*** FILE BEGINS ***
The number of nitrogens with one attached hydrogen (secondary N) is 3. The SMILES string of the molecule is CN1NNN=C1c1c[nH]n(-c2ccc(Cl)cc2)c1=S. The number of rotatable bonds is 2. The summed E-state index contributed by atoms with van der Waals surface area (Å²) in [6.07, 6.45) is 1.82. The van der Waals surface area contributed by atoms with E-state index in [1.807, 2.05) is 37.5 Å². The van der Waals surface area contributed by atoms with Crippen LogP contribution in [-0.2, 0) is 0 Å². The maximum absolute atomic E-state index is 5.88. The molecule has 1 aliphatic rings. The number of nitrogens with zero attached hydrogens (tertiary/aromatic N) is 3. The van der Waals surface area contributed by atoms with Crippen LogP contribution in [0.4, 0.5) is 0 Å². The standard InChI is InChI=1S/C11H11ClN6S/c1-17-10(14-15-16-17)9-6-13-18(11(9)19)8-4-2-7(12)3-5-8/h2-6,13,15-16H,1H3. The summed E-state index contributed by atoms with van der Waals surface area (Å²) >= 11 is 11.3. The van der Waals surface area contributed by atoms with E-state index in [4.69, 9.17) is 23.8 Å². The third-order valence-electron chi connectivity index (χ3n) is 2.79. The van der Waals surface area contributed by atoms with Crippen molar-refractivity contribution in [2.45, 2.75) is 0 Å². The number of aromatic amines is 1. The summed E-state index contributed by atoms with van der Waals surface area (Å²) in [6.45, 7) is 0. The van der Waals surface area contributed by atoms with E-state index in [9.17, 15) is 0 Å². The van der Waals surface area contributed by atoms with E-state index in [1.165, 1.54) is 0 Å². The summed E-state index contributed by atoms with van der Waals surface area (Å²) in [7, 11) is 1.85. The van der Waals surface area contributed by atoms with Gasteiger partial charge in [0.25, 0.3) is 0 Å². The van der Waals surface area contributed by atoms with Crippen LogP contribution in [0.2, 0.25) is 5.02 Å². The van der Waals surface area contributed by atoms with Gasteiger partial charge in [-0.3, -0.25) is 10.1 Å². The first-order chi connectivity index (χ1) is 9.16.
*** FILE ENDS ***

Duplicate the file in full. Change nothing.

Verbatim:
The number of nitrogens with one attached hydrogen (secondary N) is 3. The SMILES string of the molecule is CN1NNN=C1c1c[nH]n(-c2ccc(Cl)cc2)c1=S. The number of rotatable bonds is 2. The summed E-state index contributed by atoms with van der Waals surface area (Å²) in [6.07, 6.45) is 1.82. The van der Waals surface area contributed by atoms with E-state index in [1.807, 2.05) is 37.5 Å². The van der Waals surface area contributed by atoms with Crippen LogP contribution in [-0.2, 0) is 0 Å². The maximum absolute atomic E-state index is 5.88. The molecule has 1 aliphatic rings. The number of nitrogens with zero attached hydrogens (tertiary/aromatic N) is 3. The van der Waals surface area contributed by atoms with Crippen LogP contribution in [0.4, 0.5) is 0 Å². The standard InChI is InChI=1S/C11H11ClN6S/c1-17-10(14-15-16-17)9-6-13-18(11(9)19)8-4-2-7(12)3-5-8/h2-6,13,15-16H,1H3. The summed E-state index contributed by atoms with van der Waals surface area (Å²) >= 11 is 11.3. The van der Waals surface area contributed by atoms with E-state index in [4.69, 9.17) is 23.8 Å². The third-order valence-electron chi connectivity index (χ3n) is 2.79. The van der Waals surface area contributed by atoms with Crippen molar-refractivity contribution in [2.45, 2.75) is 0 Å². The number of aromatic amines is 1. The summed E-state index contributed by atoms with van der Waals surface area (Å²) in [6.45, 7) is 0. The van der Waals surface area contributed by atoms with E-state index in [9.17, 15) is 0 Å². The van der Waals surface area contributed by atoms with E-state index in [1.165, 1.54) is 0 Å². The summed E-state index contributed by atoms with van der Waals surface area (Å²) in [7, 11) is 1.85. The van der Waals surface area contributed by atoms with Gasteiger partial charge in [0.25, 0.3) is 0 Å². The van der Waals surface area contributed by atoms with Crippen LogP contribution in [0.2, 0.25) is 5.02 Å². The van der Waals surface area contributed by atoms with Gasteiger partial charge in [-0.3, -0.25) is 10.1 Å². The first-order chi connectivity index (χ1) is 9.16.